After the storm, Haiti's food situation looks bleak

Dec 11, 2012
In northwest Haiti, rivers serve as the public carwash, bath house, restroom, and drinking source. Credit: Feed My Starving Children: www.fmsc.org

The aftermath of Hurricane Sandy, which ripped through southern Haiti in October, will extend beyond destruction and injury. The current and future food security looks bleak barring significant intervention during the next year, according to a University of Michigan report.

Rain-triggered mudslides throughout the country from the hurricane has not only washed out homes, but also roadways and bridges—bringing transportation to a near standstill, says Athena Kolbe, the report's lead author and a U-M doctoral candidate in social work and political science. The natural disaster compounded Haiti's long struggles to transport enough produce from the countryside to village markets and major urban centers.

With many households surveyed lacking seeds, cuttings and tubers needed to grow food during the upcoming season, Kolbe expects a bleak outlook.

"It is likely that the country will be forced to import more expensive food from abroad to meet the needs of the local population," she said.

The latest report—"After the Storm: Haiti's Coming "—is among a series about happenings in Haiti. Previous reports have focused on how residents have been affected by violent crime.

Agriculture, Kolbe says, is the backbone of Haiti's economy, with more than three million farming families in the country. Since other forms of economic efforts, such as manufacturing, haven't been a priority, can negatively impact Haiti's population—exposing it to .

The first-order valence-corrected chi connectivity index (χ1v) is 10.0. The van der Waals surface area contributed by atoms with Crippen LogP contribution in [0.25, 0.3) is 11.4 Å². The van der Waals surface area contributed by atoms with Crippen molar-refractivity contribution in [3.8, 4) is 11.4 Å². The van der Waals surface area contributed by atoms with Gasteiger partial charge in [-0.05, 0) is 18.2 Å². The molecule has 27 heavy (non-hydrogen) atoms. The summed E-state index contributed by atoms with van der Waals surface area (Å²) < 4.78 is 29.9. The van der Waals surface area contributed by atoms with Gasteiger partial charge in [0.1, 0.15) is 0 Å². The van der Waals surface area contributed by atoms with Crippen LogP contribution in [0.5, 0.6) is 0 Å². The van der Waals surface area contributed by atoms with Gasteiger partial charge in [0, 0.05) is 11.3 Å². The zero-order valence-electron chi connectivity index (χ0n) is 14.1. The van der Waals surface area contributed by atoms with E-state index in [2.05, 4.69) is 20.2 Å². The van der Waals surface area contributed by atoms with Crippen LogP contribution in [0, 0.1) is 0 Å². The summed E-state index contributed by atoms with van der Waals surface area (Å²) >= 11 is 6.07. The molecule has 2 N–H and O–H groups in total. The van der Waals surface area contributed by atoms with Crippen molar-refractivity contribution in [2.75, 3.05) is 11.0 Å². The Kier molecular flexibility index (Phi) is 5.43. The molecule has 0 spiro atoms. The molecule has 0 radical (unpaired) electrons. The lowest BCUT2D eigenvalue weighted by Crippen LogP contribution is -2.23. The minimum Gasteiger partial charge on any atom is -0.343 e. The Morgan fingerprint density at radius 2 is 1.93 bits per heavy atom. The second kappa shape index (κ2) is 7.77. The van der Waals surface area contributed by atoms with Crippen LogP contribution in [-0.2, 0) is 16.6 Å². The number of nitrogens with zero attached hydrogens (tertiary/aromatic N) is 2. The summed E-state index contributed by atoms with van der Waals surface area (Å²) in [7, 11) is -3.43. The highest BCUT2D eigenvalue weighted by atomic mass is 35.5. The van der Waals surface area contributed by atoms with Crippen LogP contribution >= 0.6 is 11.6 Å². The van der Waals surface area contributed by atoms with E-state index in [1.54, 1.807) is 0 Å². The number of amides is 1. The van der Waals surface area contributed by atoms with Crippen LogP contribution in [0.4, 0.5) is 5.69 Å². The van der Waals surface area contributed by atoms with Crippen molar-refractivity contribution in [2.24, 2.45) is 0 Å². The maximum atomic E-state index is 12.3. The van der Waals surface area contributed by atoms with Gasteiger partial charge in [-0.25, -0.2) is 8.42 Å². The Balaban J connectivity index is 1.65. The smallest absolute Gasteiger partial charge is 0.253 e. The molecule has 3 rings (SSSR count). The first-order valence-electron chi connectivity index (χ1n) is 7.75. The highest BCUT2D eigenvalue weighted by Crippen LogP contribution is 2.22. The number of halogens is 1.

"In a country plagued with infrastructural problems and chronic underdevelopment, Haiti faces an uphill battle in addressing the needs of agricultural producers following natural disasters," Kolbe said.

Using data collected from nearly 1,500 household surveyed in October and November, some of the key findings include:

  • Many rural households (nearly 70 percent) surveyed experienced moderate or severe hunger as measured by the U.S. Scale.
  • More than two-thirds (68 percent) lost crops from their fields.
  • Education, employment (in addition to farming) and receiving financial remittances from family and friends abroad were all protective factors for post-storm hunger.
  • Less than 10 percent of the surveyed households drank treated water in the week after the storm.
The report's researchers noted that breastfeeding women were among the storm survivors who reported a lack of sufficient to meet their daily needs. Nearly 80 percent of them said they couldn't produce enough milk for their babies during the week after the storm.

Haiti leaders, international donors and community groups must respond proactively with plans and interventions before widespread hunger affects more cities, Kolbe says. For example, financial assistance for farmers, as well as direct aid in the form of seeds and fertilizer, can make a difference toward recovery efforts.

"A coordinated and effective response is possible," she said.

Kolbe co-wrote the report with Robert Muggah, a researcher at the Igarape Institute, and Marie Puccio, U-M graduate student instructor and political science doctoral candidate.

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